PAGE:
The adult Western premiered on ABC on September 6—61 years and one day before the actor passed away at the age of 91. Born Hugh Charles Krampe in Rochester, New York, he dropped out of college in 1942, at 19, to join the Marines, where he became their youngest drill sergeant. As ruggedly handsome as any man has the right to be, he embarked on an acting career in Hollywood. In 1950, he appeared in his first Western, Beyond the Purple Hills, starring Gene Autry. By his fourth year, he had won the Golden Globe for Most Promising Newcomer, for his performance in The Man from the Alamo.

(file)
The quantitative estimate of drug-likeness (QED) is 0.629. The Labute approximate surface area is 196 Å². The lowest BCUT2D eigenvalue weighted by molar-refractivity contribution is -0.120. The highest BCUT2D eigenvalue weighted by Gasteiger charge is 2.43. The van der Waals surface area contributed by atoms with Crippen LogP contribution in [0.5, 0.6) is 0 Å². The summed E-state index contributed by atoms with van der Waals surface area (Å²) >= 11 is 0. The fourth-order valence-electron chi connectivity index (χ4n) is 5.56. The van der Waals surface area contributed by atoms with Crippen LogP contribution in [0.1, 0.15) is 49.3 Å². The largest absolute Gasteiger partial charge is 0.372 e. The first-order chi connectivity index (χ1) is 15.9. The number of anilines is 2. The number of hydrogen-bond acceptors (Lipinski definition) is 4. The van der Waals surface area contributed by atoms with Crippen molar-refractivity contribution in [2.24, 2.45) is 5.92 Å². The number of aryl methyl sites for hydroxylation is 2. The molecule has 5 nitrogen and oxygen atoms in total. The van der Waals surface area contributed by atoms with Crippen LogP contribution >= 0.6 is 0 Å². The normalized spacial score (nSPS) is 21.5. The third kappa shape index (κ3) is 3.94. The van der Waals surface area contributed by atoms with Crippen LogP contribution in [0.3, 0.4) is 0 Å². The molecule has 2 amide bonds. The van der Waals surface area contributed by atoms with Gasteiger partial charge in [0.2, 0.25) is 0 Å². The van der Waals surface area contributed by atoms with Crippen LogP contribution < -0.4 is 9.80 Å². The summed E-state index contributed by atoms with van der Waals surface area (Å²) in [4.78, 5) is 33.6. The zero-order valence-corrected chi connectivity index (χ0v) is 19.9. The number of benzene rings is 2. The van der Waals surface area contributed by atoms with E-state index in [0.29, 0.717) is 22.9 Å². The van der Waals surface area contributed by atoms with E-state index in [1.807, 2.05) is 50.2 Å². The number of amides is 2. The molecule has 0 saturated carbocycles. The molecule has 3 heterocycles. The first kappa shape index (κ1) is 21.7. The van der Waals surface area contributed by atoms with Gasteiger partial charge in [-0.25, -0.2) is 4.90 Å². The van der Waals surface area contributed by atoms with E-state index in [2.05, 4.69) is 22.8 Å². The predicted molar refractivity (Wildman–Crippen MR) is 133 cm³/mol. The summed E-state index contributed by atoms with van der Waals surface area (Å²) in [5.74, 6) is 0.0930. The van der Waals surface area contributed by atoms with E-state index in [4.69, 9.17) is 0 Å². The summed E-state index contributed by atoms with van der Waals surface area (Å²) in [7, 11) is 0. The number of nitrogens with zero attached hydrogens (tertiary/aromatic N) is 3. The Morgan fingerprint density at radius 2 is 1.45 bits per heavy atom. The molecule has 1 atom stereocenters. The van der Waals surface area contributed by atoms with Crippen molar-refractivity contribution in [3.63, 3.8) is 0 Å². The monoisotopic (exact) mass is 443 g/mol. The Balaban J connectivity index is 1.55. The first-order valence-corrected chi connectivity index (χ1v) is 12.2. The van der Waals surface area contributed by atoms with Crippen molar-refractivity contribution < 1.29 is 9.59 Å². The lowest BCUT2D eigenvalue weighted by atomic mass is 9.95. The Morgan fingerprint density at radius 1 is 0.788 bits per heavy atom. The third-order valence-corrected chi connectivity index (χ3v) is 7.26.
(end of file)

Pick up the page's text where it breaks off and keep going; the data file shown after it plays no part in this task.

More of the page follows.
But most people remember him as “The Man from Tombstone.”
Many of his friends and his coworkers, on the big screen and the small, pay tribute to Hugh O’Brian:
In 1954, Earl Holliman recalls, “We played brothers. Richard Widmark, Hugh O’Brian and I were the sons of Spencer Tracy in a picture called Broken Lance. I’d seen him on the screen; I knew he was a man-about-town and dating all the girls at Fox. I wasn’t sure I was going to like him, but we sat together on the plane to Nogales in Arizona, and he laughed at my jokes.
“So we became friends. In those days, when you were a supporting actor, on location, you shared a room with another supporting actor. Hugh and I shared the same room. I liked Hugh; he was easy and fun to work with, had a nice sense of humor.